“Let’s take every action we can that makes sense that has the prospect of reducing the impact of climate change. But I want to do that in a way that’s smart and that will actually make a difference globally, not just something that will make us feel good …”
Those aren’t my words; they are Sen. Mitt Romney’s. I could not agree more.
At a Washington Post event last month, Romney laid out his vision for the future of climate policy. His message: The best, most effective climate policies will create a massive incentive for the private sector to innovate. These innovations will be clean and affordable. They will encourage high-polluting countries like China and India to do their part. He proposed a price on carbon with border adjustment taxes to help drive these outcomes.
I applaud Romney for speaking up. As I see it, there is a clear need for more pro-business approaches to solving the climate challenge. We must act. But too often, federal climate action has come at great expense to the American people. Policies that pick winners and losers or impose burdensome regulations do not allow businesses to thrive. While Utahns are concerned about the effects of climate change, we are also worried about the economy, access to good jobs and inflation. Romney is saying we don’t have to choose one or the other. A decline in emissions does not have to cause a decline in economic prosperity. Market-based solutions prioritize both.
Imagine a system where clean manufacturers can get ahead because of — not despite — their good faith efforts. They enjoy an economic boost for making low-emitting choices. In that system, America comes out on top. So does the climate.
Our manufacturers already create products that are among the most energy efficient in the world. In the case of China, we are three times more efficient. Establishing policies like the ones Romney suggested would reward our innovative manufacturers, allow them to compete on a level playing field, and penalize countries with lower environmental standards. Simply put, economic incentives that discourage pollution encourage the kind of innovation America excels at. Cleaner manufacturers would naturally gain market share, so operating cleanly would come at a lower cost. Innovative energy technologies would be exported throughout the world, giving everyone a stake. There would be global competition to do right by the environment.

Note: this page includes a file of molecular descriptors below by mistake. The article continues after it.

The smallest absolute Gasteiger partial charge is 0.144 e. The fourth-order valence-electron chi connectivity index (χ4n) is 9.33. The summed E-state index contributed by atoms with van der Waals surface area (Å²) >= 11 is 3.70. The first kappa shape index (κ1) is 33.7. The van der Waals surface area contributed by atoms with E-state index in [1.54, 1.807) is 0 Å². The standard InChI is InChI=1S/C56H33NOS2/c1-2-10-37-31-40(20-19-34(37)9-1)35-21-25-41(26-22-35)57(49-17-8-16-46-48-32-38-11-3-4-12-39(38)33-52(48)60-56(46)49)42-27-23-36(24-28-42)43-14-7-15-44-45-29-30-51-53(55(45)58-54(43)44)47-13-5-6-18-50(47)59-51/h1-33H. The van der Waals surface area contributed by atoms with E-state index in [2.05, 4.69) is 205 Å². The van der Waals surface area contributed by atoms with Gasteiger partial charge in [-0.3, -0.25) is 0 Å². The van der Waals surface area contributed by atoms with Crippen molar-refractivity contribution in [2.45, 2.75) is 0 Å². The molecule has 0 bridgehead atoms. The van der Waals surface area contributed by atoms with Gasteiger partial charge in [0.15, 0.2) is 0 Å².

Rep. John Curtis, R-Utah, has also expressed interest in exploring ways to hold countries like China and Russia more accountable for their emissions. As chair of the Conservative Climate Caucus, he is working to educate Republican members on climate policies that are good for our economy and national security. It is heartening to see this progress being driven from within our own congressional delegation.
But while these ideas hold conservative appeal, they’re not just for conservatives. Romney noted support from colleagues on both sides of the aisle. I think that is because most people understand climate change is a significant global problem. We can’t solve it alone. If we are to be successful in protecting the health and well-being of future generations, we have to come together. Climate policies that account for economic growth stand the best chance at bridging bipartisan divides and bringing other countries on board.
Romney, I hope you’ll keep moving America forward toward concrete action. Thanks to your leadership, Utah is at the forefront of shaping what it means to be both pro-business and pro-climate. We should all welcome these market-based climate solutions.
Scott Anderson is the CEO of Zions Bank, a member of the Utah Climate and Clean Air Compact, and a co-chair of Utahns for Carbon Dividends.